Thursday, May 23, 2019


There is an effect when students start to learn syntax that I will call imprinting: Whatever proposal is presented first to a student becomes the standard. Subsequent proposals face a burden of proof not faced by the original, in the sense that subsequent proposals need to show how they are superior to the original proposal (and why the original proposal is wrong). All things being equal, the original wins.

Friday, May 17, 2019

The Khoisan Languages

This is a website built by students in my Spring 2018 seminar: The Khoisan Languages.
We are still interested in getting volunteers to add languages and data, and to make
the site more accessible. This summer (2019), we have a volunteer Mirella B.,
who will be working on the project.

Friday, May 10, 2019

Instructions for Grammar Elicitation Session Bundles.

These are the instructions from our ELAR deposit for N|uu. The way that I store my data is very useful to me as a syntactician, so I thought I would share it. For elicitation, I record every sentence that I elicit individually, at the time I elicit it. One immediate benefit of this procedure is that I can use the recording to verify my transcription right away. As a consequence, my transcriptions are usually pretty accurate. Another benefit is that I can play the recording over and over, without having to bother the consultant with several repetitions of the same sentence (which can be tiring for them). 

Saturday, May 4, 2019

ACLS (American Council of Learned Societies) Fellows for 2019-2020

I have applied for this in the past, but did not get it. This time I was successful. Judy B. helped a lot, reading over my proposal and giving me feedback. So that is an important tip: Try to get advice from a successful past awardee.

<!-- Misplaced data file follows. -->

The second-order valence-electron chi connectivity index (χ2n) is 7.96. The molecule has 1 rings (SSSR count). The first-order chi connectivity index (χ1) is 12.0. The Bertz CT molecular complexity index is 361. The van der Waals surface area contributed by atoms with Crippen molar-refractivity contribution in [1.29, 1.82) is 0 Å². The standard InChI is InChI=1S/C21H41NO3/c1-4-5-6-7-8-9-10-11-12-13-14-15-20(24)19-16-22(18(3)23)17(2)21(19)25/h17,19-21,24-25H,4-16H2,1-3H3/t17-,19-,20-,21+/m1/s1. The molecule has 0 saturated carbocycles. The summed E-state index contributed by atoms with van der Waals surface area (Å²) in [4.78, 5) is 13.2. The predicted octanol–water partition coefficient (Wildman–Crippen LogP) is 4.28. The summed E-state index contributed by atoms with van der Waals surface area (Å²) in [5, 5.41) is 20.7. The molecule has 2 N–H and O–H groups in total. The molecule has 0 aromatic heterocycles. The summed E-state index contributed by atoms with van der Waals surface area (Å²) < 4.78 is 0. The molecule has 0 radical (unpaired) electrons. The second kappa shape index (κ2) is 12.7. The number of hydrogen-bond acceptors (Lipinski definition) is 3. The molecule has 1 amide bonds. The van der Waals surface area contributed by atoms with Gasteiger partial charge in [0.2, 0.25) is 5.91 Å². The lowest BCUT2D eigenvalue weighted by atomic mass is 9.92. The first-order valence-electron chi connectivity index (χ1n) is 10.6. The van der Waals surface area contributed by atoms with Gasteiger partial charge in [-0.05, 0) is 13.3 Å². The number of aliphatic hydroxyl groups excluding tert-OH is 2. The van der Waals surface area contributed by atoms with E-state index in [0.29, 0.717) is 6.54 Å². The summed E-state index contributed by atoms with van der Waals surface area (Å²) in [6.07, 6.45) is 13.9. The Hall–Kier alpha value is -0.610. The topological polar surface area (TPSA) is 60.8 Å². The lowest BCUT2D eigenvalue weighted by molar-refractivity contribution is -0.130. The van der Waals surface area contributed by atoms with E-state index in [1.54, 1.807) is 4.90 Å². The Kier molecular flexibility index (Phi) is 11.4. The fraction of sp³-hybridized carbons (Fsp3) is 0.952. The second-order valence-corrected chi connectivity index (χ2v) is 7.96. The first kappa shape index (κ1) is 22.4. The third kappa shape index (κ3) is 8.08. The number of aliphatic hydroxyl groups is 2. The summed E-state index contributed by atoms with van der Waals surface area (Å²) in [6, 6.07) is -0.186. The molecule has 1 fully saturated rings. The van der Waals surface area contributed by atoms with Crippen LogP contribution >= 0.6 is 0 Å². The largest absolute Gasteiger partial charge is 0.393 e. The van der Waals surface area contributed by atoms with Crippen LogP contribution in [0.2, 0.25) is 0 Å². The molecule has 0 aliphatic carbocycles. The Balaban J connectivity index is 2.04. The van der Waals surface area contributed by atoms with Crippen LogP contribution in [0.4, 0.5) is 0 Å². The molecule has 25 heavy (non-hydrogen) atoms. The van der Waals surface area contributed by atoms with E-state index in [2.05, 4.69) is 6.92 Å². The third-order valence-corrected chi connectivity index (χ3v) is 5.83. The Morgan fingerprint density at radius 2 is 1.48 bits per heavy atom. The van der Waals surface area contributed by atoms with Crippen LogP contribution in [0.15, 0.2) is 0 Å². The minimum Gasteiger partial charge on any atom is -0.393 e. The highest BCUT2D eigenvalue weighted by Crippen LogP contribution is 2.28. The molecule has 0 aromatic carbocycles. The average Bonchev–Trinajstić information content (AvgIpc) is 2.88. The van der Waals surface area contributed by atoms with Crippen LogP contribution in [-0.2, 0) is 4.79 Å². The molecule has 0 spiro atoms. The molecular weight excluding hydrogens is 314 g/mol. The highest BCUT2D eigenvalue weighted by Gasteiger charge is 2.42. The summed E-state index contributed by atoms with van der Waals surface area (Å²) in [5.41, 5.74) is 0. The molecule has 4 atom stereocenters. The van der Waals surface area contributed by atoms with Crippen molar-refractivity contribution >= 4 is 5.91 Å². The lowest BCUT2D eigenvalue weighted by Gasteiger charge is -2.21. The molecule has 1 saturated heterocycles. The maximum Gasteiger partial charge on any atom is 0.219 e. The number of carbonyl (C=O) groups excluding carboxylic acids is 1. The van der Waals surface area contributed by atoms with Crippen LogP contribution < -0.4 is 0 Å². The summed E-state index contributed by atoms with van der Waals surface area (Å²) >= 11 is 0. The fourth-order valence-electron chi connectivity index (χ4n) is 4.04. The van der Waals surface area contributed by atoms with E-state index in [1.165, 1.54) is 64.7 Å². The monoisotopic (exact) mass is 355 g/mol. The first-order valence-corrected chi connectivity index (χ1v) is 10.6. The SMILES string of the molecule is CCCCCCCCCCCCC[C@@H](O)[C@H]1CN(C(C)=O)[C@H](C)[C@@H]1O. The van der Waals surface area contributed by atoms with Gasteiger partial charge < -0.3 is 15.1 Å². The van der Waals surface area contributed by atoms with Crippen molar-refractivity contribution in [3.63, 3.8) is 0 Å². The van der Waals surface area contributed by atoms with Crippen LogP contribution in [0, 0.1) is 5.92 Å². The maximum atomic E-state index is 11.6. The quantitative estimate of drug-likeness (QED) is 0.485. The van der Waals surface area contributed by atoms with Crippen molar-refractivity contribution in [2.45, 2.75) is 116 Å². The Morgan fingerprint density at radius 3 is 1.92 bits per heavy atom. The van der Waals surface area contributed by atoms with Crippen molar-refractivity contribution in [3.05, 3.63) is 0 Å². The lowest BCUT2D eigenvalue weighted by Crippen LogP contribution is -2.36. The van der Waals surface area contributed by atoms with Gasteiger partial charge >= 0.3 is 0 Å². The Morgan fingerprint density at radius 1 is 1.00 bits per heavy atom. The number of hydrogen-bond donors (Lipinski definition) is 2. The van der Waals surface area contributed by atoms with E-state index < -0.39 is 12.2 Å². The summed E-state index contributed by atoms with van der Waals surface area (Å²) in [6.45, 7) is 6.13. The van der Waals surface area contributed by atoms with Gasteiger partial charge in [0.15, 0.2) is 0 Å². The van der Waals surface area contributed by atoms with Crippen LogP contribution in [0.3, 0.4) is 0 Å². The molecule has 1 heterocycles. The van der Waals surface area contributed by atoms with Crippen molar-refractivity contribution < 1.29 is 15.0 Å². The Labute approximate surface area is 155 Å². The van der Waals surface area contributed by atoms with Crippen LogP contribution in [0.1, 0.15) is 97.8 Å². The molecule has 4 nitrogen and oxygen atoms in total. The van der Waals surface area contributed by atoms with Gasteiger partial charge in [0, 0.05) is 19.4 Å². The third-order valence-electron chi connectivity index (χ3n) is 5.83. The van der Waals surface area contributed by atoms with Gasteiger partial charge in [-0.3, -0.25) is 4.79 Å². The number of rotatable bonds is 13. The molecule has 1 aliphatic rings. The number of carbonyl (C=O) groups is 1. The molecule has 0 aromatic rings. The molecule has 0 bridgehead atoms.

Wednesday, May 1, 2019

Summary of Fieldwork Discussion Group 2018-2019

Here is a summary of our series of fieldwork talks for the academic year 2019-2019.
If you are interested in presenting next semester, please contact me.

Saturday, April 20, 2019

The Internal Structure of Reflexive Pronouns

It does not look like I will be able to finish this squib to the degree I would want before I leave for Botswana. So I am posting it on my blog.

The Internal Structure of Reflexive Pronouns

Friday, April 19, 2019

Timeline of Wh-in-situ

I prepared this for my course. I thought others might find it useful. If anybody thinks I have left out something important, or made a mistake, let me know.

Saturday, March 30, 2019

Opening Remarks: Antisymmetry and Comparative Syntax

Here are my opening remarks for the workshop in honor of Richard Kayne held at NYU on March 29 and 30, 2019.

Saturday, March 23, 2019


I have been catching up on a show called Counterpart on cable TV (as of March 2019) with my daughter. Here is the premise, as summarized on Wikipedia: “Howard Silk has been working for a United Nations agency based in Berlin for thirty years; however, his rank is too low for him to be told what his work really involves. In fact, the agency oversees a crossing point to a parallel Earth (the "Prime world"), a copy of Silk's world. This crossing point was opened or created by East German scientists in 1987 and these two versions of Earth have been diverging ever since.”

Friday, March 22, 2019

Students Supervised by Richard Kayne (1969-2019)

I tried to find a list of Richard Kayne's students, but couldn't find one. So I prepared this as a gift to him on his 75th birthday. The CUNY and NYU theses can be found on Proquest.

Friday, January 25, 2019

Thursday, January 24, 2019

Fieldwork Discussion Group (Spring 2019)

We have an exciting lineup for Spring 2019. I hope you can attend.

Monday, January 7, 2019

Giving a Talk -- Some Practical Advice

I just attended the 2019 LSA meeting in NYC at the Sheraton Hotel. I attended every day, from Thursday January 3rd to Sunday January 6th, and saw many talks. Based on that experience, I have written up some notes on how to give a talk at the LSA.